Character Analysis of Wolfgang von Goethe's The Sorrows of Young Werther
The purpose of this papers it to give general information about the author, Wolfgang von Goethe, and introduce as well as analyze the main character of one of his most influential works: The Sorrows of Young Werther. The protagonist of this series of confessional letters, Werther, is in fact a tragic figure who committed suicide as a result of his loneliness and critical approach to society, as well as his obsession for a woman, Lotte, whom he could not eventually conquest.
Wolfgang von Goethe was a German poet, as well as dramatist, novelist, and scientist who lived between 1749 and 1832. Goethe's poetry expresses a modern, and revolutionary view of humanity's relationship to nature, history, and society; his plays and novels reflect a deep understanding of human individuality. According to the 19th-century English critic Matthew Arnold, Goethe must be considered not only "the manifest centre of German literature" but also one of the most multitalented figures in the entire world of literature.
Goethe was born on August 28, 1749, in Frankfurt am Main, as a son of a government official. From 1765 to 1768 he studied law at Leipzig; there he first developed an interest in literature and painting and became acquainted with the dramatic works of his contemporaries Friedrich Gottlieb Klopstock and Gotthold Ephraim Lessing. Their influence and his own connection to the daughter of a wine merchant at whose tavern he dined are reflected in his earliest poetry and in his first dramatic works. These early plays included a one-act comedy in verse, Die Laune des Verliebten (The Lover's Caprice, 1767), and a tragedy in verse, Die Mitschuldigen (The Fellow-Culpri...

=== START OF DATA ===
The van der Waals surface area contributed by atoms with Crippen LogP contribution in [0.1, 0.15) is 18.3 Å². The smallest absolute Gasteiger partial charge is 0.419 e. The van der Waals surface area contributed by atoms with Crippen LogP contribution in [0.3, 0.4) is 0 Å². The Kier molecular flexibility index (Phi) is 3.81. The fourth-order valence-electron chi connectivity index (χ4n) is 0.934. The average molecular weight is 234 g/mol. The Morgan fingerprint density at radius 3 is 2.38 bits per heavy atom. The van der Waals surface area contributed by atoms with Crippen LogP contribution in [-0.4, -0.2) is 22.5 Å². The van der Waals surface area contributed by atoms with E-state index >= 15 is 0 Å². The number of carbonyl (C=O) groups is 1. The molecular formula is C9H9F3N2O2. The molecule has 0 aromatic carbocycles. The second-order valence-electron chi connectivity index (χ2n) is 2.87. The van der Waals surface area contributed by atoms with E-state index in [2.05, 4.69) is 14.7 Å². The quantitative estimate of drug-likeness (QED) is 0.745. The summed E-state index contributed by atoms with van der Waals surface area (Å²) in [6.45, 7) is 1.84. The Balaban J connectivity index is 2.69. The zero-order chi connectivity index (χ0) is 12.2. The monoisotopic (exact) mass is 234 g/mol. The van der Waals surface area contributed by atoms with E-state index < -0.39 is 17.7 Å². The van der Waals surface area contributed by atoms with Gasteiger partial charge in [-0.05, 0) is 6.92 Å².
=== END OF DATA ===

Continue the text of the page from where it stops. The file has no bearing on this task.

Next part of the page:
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... incapable of establishing close relations with people he did not believe were equal to him. As a result o desperation, he creates an ideal in Lotte who, however, can never love him back. Not only due to her engagement to Albert but also due to the large support she got from her family, in opposition to Werther.
This short novel, even though written almost 250 years ago, demonstrates that Werther's critique of society is still relevant in today's society. It does not matter whether one is an aristocrat or a low class worker, everybody at the end need "empathic love."7 As Goethe claims in page 64 of his work "Without doubt, the only thing that makes Man's life on earth essential and necessary is love."
Goethe, Johnann Wolfgang von. The Sorrows of Young Werther. Trans. Elizabeth Meyer and Louise Bogan. Forward by W.H. Auden. New York: Vintage, 2005.
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